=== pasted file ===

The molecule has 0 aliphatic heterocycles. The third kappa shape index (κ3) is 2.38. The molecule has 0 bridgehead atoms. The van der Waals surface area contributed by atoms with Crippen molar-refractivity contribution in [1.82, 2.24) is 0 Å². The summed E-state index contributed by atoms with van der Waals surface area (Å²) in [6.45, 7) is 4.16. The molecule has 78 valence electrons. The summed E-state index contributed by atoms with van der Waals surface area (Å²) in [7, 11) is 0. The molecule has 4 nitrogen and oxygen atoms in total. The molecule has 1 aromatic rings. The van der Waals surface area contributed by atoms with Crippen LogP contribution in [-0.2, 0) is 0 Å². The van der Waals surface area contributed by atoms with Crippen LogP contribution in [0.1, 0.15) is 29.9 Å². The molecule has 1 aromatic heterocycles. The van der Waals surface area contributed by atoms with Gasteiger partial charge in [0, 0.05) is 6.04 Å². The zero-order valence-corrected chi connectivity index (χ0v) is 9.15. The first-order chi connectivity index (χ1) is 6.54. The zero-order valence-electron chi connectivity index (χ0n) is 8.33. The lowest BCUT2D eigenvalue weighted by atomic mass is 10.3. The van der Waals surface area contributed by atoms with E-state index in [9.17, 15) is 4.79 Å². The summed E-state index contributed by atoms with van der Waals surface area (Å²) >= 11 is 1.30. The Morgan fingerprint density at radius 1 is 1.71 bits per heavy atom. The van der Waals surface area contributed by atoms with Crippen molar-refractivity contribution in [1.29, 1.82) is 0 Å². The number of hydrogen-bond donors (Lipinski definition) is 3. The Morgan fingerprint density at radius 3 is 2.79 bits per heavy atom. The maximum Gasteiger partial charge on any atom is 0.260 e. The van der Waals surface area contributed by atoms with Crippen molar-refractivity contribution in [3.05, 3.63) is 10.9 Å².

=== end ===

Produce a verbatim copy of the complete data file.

The molecule has 0 aliphatic heterocycles. The third kappa shape index (κ3) is 2.38. The molecule has 0 bridgehead atoms. The van der Waals surface area contributed by atoms with Crippen molar-refractivity contribution in [1.82, 2.24) is 0 Å². The summed E-state index contributed by atoms with van der Waals surface area (Å²) in [6.45, 7) is 4.16. The molecule has 78 valence electrons. The summed E-state index contributed by atoms with van der Waals surface area (Å²) in [7, 11) is 0. The molecule has 4 nitrogen and oxygen atoms in total. The molecule has 1 aromatic rings. The van der Waals surface area contributed by atoms with Crippen LogP contribution in [-0.2, 0) is 0 Å². The van der Waals surface area contributed by atoms with Crippen LogP contribution in [0.1, 0.15) is 29.9 Å². The molecule has 1 aromatic heterocycles. The van der Waals surface area contributed by atoms with Gasteiger partial charge in [0, 0.05) is 6.04 Å². The zero-order valence-corrected chi connectivity index (χ0v) is 9.15. The first-order chi connectivity index (χ1) is 6.54. The zero-order valence-electron chi connectivity index (χ0n) is 8.33. The lowest BCUT2D eigenvalue weighted by atomic mass is 10.3. The van der Waals surface area contributed by atoms with E-state index in [9.17, 15) is 4.79 Å². The summed E-state index contributed by atoms with van der Waals surface area (Å²) >= 11 is 1.30. The Morgan fingerprint density at radius 1 is 1.71 bits per heavy atom. The van der Waals surface area contributed by atoms with Crippen molar-refractivity contribution in [1.29, 1.82) is 0 Å². The number of hydrogen-bond donors (Lipinski definition) is 3. The Morgan fingerprint density at radius 3 is 2.79 bits per heavy atom. The maximum Gasteiger partial charge on any atom is 0.260 e. The van der Waals surface area contributed by atoms with Crippen molar-refractivity contribution in [3.05, 3.63) is 10.9 Å².